With the Super Bowl just a couple days away at Cowboys Stadium in Arlington, overnight snowfall made an already dangerous situation worse for North Texas residents.
Roadways, still treacherous from the ice deposited earlier in the week, were proving to be hazardous across the Dallas-Fort Worth area with motorists finding traction difficult in many areas.
The snow began falling at about midnight in most parts of North Texas and heavy snowfall was still falling across the area until about 11 a.m. A winter storm warning has been extended until 4 p.m. for parts of North Texas.
Between midnight and 8 a.m., Fort Worth police received 59 reports of wrecks in the city. Eleven were deemed as major, 45 as minor and three hit-and-run collisions. In Dallas police reported 29 minor accidents and 26 major accidents since midnight.
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Highway cameras for the Texas Department of Transportation already were showing vehicles struggling to negotiate slick overpasses and in some places vehicles were unable to do so.
The Texas Department of Transportation has had crews treating the roads in Tarrant County since early Friday morning.
Fourteen snowplows have been blading off the accumulating snow in Tarrant County before it becomes ice while crews follow behind and treat the streets with magnesium chloride since about 1:30 a.m., Michael Peters, a TxDOT spokesman said.
"Traffic is moving very slowly but the roads are passable," Peters said.
TxDOT announced Friday morning that it was sending 44 additional snowplows to the Dallas-Fort Worth area from Childress.
"We'll have nearly 70 snowplows working by late morning," TxDOT spokeswoman Jodi Hodges said. "We always address our heaviest-traveled roadways first so it will be interstates and major highways, and we’ll continue to other highways. When we plow, it's in tandem. It's every lane across. Then we'll follow up with magnesium chloride to try to get to a thinner layer of ice and snow. There’s no way we can clear all the snow before nightfall, but we can make a major dent in it."
TxDOT has had over 500 employees working in 12 hour shifts since the inclement weather began early this week and has already placed orders for supplies to prepare for next week's milder weather system, Peters said.
But crews are facing a formidable task.
In its online snow report, the weather service said that Fort Worth had 2.2 inches and that Dallas had received 4.3 inches by 6 a.m.
Area residents were posting snow totals on the weather service's Facebook page, with one person in Hurst reporting 7.03 inches on the ground. Another person reported 6.25 inches on the ground in Glenn Heights south of DeSoto, while 3.25 inches of snow was reported in Joshua in Johnson County. A poster in Azle reported 3 inches.
He said the airport has its four main runways treated and plowed.
"DFW snow crews have been successfully maintaining the Airport’s runways, taxiways and roadways," Magana said in a release. He said roughly 300 departures were canceled at DFW today.
Fort Worth-based American Airlines said it has canceled 739 flights systemwide this morning, with 630 arriving and departing flights canceled at Dallas/Fort Worth Airport.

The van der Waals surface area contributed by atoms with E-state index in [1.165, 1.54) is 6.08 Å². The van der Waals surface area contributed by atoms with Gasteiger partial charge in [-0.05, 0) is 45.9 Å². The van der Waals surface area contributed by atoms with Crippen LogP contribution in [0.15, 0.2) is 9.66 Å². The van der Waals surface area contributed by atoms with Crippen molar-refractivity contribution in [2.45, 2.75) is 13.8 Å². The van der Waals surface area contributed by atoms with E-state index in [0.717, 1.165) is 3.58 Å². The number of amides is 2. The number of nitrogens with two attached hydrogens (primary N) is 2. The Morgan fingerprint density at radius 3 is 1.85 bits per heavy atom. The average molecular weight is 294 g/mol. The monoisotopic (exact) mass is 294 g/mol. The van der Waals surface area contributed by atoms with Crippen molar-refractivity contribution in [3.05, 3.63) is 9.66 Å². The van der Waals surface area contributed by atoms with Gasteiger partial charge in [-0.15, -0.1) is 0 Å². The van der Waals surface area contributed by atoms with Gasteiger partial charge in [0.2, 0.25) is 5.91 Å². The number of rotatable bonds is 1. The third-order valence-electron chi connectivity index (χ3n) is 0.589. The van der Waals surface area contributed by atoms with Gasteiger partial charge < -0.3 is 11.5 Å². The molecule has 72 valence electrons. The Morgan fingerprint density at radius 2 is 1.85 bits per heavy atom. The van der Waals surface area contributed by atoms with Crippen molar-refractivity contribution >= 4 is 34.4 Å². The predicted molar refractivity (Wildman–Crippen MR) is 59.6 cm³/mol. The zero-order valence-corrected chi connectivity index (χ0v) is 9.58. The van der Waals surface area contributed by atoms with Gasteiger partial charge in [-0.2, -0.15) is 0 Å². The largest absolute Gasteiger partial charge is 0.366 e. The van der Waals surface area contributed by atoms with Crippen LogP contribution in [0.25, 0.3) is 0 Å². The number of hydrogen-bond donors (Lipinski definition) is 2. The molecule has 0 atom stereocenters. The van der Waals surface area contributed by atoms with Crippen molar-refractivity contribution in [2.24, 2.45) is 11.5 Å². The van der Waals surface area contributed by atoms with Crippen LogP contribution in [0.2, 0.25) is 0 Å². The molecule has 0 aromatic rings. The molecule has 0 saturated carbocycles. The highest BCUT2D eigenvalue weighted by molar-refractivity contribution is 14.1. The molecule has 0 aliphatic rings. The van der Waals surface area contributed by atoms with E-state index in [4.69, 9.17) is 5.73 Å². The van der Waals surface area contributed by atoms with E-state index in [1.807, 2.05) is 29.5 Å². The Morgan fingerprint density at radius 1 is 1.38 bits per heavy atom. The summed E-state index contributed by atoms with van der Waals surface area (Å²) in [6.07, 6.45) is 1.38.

The cancellations include flights operated by American's regional carrier, American Eagle.
American spokesman Tim Smith said the carrier plans to operate about half of its schedule at D/FW until around 2 p.m. when it then expects to ramp up gradually to full operations.
Magana advised airline passengers to check with their airline on cancellations or delays. He said the roads at the airport are passable.
"The flyover bridges from International Parkway to the airport's five terminals are all open," he said.
At 6:30 a.m., runways at Dallas Love Field were reportedly closed because they were covered in deep snow and Southwest Airlines said it has suspended its Love Field operations until at least noon. By 11 a.m., Love Field had re-opened for private aircraft but was still closed to commercial planes.
Earlier today, airports in Houston reportedly were closed to all flights because of icy conditions, but by 11 a.m., partial flight operations had resumed there.
Dallas-based Luminant, the largest generator of electric power in Texas, said this morning that it is back to full operating mode after having operations at four of its generating units curtailed Wednesday by the extreme cold and icy weather.
"Things are stable throughout our operation this morning," Luminant spokesman Allan Koenig said. "All four units are back online as of 10 p.m. last night."
Luminant experienced problems at two coal-fired units and two natural gas-fired units.
The Trinity Railway Express and T buses were running Friday morning, but with delays, said Joan Hunter, a spokeswoman for the Fort Worth Transportation Authority.
Buses were running 30 to 60 minutes behind schedule and may have to skip stops on roads considered impassable because of snow and ice, she said.
Molly the Trolley was still shuttling visitors between downtown Fort Worth, the Stockyards and the Cultural District, but the intervals between stops were longer than usual, she said.
The TRE was running 20 and 30 minutes behind schedule, she said.
Staff writers Jack Z. Smith, Deanna Boyd, Andrea Ahles, Chance Welch and Alex Branch contributed to this report.